not limited to business; it made its way into
popular culture, as evidenced by the Spencer
Tracy/Katherine Hepburn film “Desk Set”
But the history of technology since then
suggests that the fear is usually exaggerated.
As Martin Ford said in his 2015 book “Rise
of the Robots: Technology and the Threat
of a Jobless Future”, the lesson of history is
that “the economy has consistently adjusted
to advancing technology by creating new
employment opportunities and that these
new jobs often require new skills and pay
Will history repeat itself when it comes
to artificial intelligence? Will those jobs
replaced by AI algorithms result in the cre-
ation of new, higher value roles and func-
tions in manufacturing companies? Or will
AI power a whole new wave of automation
that will result in what some term an “em-
ployment apocalypse” affecting not only
manufacturing but producing a political and
social crisis as well?
We may not know the answer to those
questions for some time, but what is likely to
happen is that some jobs will indeed go away
even as new ones are created. The key question is the balance between the two and how
adaptable individuals and companies can be.
There is reason to be optimistic and to
reject what Roosevelt called “nameless, un-
reasoning, unjustified terror”. Research by
MLC member UI Labs into emerging digital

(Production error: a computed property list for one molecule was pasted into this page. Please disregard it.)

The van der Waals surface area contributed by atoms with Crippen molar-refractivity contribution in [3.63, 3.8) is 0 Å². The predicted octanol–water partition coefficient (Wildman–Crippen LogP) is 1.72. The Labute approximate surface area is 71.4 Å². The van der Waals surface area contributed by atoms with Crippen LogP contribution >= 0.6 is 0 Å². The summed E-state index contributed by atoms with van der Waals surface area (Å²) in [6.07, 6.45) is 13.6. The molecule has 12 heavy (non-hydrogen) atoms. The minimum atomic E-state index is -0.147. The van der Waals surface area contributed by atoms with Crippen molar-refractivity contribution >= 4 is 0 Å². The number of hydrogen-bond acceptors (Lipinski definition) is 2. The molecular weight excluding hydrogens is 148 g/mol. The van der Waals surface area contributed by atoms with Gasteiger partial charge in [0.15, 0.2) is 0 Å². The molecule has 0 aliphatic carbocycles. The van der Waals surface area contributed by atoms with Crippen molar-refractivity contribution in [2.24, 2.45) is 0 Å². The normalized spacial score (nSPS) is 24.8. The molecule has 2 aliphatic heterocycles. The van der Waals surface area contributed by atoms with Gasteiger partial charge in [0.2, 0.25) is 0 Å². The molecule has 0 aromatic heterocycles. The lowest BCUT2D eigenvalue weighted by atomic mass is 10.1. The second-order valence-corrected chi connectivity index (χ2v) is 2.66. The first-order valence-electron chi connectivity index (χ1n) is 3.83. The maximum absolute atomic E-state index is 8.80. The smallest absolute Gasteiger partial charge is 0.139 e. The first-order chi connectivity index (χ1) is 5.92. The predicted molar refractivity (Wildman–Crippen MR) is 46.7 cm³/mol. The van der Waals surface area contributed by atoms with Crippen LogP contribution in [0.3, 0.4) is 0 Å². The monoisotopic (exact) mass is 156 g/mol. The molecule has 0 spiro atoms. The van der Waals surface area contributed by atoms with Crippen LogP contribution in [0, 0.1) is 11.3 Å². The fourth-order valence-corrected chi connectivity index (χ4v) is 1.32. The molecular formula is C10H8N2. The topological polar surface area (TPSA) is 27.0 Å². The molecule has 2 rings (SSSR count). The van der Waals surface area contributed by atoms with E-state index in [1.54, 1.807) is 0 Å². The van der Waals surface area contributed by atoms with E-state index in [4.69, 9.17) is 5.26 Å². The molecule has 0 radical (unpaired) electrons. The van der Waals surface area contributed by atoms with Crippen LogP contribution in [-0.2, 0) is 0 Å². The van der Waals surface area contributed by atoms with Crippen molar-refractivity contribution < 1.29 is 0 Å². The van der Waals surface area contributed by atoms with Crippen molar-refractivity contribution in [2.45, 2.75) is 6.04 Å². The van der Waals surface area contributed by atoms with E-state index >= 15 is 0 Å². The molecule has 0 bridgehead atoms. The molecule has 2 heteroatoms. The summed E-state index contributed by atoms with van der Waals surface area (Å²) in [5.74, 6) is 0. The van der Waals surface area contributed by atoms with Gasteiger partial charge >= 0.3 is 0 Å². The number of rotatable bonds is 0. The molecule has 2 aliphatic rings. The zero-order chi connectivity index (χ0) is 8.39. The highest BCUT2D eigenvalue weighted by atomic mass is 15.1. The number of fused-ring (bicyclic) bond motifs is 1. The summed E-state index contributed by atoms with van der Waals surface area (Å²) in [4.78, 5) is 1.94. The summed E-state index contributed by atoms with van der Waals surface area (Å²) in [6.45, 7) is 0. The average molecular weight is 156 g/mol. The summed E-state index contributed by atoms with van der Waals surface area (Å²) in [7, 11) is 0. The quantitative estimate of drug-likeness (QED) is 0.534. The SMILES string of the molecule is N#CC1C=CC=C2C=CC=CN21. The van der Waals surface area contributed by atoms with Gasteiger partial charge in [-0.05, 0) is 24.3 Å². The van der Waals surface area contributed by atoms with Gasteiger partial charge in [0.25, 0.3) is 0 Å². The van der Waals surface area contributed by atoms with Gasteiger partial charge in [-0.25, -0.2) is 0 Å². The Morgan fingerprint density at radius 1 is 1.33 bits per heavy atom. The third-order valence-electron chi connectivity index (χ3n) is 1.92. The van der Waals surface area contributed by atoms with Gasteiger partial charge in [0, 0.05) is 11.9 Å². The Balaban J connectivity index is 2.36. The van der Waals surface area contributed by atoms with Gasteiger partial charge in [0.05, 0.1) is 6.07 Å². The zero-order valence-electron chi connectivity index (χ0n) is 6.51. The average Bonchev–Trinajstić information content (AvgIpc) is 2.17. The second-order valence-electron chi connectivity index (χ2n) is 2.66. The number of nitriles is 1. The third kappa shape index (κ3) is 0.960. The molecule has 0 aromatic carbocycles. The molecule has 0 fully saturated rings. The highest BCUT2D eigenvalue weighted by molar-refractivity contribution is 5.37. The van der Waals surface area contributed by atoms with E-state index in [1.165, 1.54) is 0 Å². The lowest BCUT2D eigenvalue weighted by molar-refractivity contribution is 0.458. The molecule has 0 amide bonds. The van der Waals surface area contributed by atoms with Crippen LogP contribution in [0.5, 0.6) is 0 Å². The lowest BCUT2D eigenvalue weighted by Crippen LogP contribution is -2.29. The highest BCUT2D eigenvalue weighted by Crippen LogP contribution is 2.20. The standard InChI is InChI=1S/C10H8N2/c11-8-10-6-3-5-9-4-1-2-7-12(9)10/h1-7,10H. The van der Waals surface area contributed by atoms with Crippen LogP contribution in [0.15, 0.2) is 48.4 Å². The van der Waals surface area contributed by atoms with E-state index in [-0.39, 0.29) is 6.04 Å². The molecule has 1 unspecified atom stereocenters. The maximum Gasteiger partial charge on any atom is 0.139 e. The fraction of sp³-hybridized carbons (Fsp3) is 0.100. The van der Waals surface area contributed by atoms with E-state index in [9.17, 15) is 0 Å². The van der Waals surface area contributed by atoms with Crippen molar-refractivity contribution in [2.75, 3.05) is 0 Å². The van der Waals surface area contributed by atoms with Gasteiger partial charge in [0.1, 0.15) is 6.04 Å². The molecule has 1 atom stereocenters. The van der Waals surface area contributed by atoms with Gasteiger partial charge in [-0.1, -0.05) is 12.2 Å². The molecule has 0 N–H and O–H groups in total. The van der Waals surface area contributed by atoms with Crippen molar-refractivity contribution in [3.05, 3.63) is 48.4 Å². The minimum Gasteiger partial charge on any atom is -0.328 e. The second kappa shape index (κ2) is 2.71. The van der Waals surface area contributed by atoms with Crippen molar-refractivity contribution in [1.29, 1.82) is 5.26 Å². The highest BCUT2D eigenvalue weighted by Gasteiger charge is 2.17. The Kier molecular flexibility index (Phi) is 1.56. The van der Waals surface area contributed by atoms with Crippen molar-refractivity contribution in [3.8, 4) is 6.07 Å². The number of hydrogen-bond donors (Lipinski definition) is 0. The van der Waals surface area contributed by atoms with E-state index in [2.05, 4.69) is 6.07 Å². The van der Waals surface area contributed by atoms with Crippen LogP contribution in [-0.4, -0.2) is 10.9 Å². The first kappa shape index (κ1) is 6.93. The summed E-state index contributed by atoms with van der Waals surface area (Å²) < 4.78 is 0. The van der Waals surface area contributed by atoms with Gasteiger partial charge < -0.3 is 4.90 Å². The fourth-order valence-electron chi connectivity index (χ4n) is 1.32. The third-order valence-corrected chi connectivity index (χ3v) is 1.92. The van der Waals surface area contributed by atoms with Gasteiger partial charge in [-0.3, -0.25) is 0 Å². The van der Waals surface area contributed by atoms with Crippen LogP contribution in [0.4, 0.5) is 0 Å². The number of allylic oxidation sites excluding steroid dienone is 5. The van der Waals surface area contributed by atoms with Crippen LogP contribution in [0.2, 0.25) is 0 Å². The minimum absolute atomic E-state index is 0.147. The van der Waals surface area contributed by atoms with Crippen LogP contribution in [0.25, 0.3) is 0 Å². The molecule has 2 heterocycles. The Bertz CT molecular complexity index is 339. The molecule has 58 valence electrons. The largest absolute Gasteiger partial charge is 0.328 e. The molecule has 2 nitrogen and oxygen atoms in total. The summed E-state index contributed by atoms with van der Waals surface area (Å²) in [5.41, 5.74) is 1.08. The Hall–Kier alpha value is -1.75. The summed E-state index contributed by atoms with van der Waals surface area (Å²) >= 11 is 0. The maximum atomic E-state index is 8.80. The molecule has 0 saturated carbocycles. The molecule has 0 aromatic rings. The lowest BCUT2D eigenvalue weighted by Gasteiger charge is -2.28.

jobs in manufacturing, for example, reveals
scores of new functions and roles that will
be needed in the digital economy. Frankly,
the real issue for the manufacturing indus-
try may not be in generating new jobs, but in
adapting to them and finding people to fill
them. – David R. Brousell
hen I think about artificial intelligence, particularly concerns about
its effect on jobs, I’m reminded what Franklin D. Roosevelt said at the
height of the Great Depression in his first inaugural address in March
of 1933: “The only thing we have to fear is fear itself”.
Every generation of new technology confronts the fear of change.
Fear, by its nature, can often drown out hope and possibility. In the 1950s, for example, the introduction of mainframe computers caused fear about the loss of jobs. Fear at that time was
LEADERSHIP JOURNAL .................... ....................
Adaptability, not fear, is the key to operating in the era of AI.